Why We’re Only Just Discovering Some Of Frank Lloyd Wright’s “Lost” Homes 

Why We’re Only Just Discovering Some Of Frank Lloyd Wright’s “Lost” Homes 

If you live in a building older than a few decades, you’ve probably daydreamed about what the world was like when it was built — or who designed it. Every once and a while, the “who” turns out to be pretty interesting.

Image by AP/Carrie Antlfinger

In Madison, Wisconsin, a former teacher named Linda McQuillen who bought her home for $US100,000 in 1989 has been proven right after wondering for years if the home could be related to Frank Lloyd Wright. This week, the Wisconsin State Journal (and our sister site Jezebel) report that a Wright expert has verified that the Madison home as an authentic design, built in 1917.

This isn’t actually as rare an occurrence as you might expect. Wright designed more than 500 buildings, and as his practice grew in the 1910s he began experimenting with smaller, cheaper home designs built with mass-produced materials, called American System-Built Houses. Wright, like many of his peers, was interested in bringing new ideas about design and craft to the masses — and the “system-built” project was designed to do just that.

But it’s tough to know just how many of these standardised homes were actually built, in part because they were sold and built by a separate company, and in part because there were many different models without descriptive names, as MoMA explains:

To streamline the construction process, lumber was measured and precut in the Richards Company factory, then shipped to the site where it was to be assembled, thus saving the contractor and the customer time and money.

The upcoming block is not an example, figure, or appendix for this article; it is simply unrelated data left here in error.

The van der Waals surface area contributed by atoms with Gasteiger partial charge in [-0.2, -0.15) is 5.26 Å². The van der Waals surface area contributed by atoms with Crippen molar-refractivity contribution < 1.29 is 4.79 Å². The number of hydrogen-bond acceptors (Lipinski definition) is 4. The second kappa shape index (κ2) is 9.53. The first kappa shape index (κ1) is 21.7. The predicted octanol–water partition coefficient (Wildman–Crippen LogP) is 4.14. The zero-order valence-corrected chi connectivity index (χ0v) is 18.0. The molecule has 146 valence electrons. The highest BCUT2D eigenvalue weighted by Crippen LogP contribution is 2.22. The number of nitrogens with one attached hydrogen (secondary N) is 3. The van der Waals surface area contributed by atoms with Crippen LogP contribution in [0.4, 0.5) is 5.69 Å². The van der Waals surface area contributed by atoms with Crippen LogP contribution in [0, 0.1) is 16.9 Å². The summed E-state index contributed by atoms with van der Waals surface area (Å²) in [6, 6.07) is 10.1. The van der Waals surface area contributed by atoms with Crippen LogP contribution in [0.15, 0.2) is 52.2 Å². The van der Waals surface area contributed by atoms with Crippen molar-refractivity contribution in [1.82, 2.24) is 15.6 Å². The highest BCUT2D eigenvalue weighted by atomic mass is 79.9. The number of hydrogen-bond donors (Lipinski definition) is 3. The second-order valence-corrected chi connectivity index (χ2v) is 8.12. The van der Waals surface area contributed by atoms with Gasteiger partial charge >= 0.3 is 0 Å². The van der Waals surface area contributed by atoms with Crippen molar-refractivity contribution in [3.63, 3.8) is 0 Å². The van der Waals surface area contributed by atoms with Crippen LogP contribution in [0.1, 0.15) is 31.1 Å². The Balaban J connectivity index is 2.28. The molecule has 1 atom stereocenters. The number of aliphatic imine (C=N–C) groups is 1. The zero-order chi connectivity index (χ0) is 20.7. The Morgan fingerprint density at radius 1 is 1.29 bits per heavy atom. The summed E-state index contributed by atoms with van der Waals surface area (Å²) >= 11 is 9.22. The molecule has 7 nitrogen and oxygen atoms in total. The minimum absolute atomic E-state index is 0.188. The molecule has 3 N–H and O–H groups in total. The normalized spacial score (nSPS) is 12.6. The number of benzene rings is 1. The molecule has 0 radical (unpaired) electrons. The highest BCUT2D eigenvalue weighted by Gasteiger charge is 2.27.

There were dozens of models, ranging from one to three stories, and the isometric plans illustrate numerous room configurations as well as ideas on how to furnish them… An untold number of System-Built Houses were built, mostly in the Midwest.

The system was advertised to consumers as letting them “command the services of Frank Lloyd Wright, America’s foremost creative architect — without extra cost,” as Doors Open Milwaukee explains.

Library of Congress.

McQuillen’s house was one of them, but it apparently took years to actually verify it. The AP says that the Wright scholar studying the home, Mary Jane Hamilton, looked at clues like the home’s studs, which were 24 inches on center (a Wright eccentricity — studs are more normally placed at 16 inches on center), and the fact that many fitting details were custom-designed, another mark of Wright’s gesamtkunstwerk approach to building.

But the final nail in the, erm, house came from an advertisement from 1917 in the Wisconsin State Journal, according to the Chicago Tribune. The newspaper ran an ad for American System-Built Houses, placed by a company that shared a name with the company on the original building permit for the Madison home.

That’s the most interesting part: We think of Wright as an architect defined by his grand, sweeping gestures. In fact, he was a businessman, whose design ethos found its way more into more homes than anyone could have guessed.

[AP via QZ]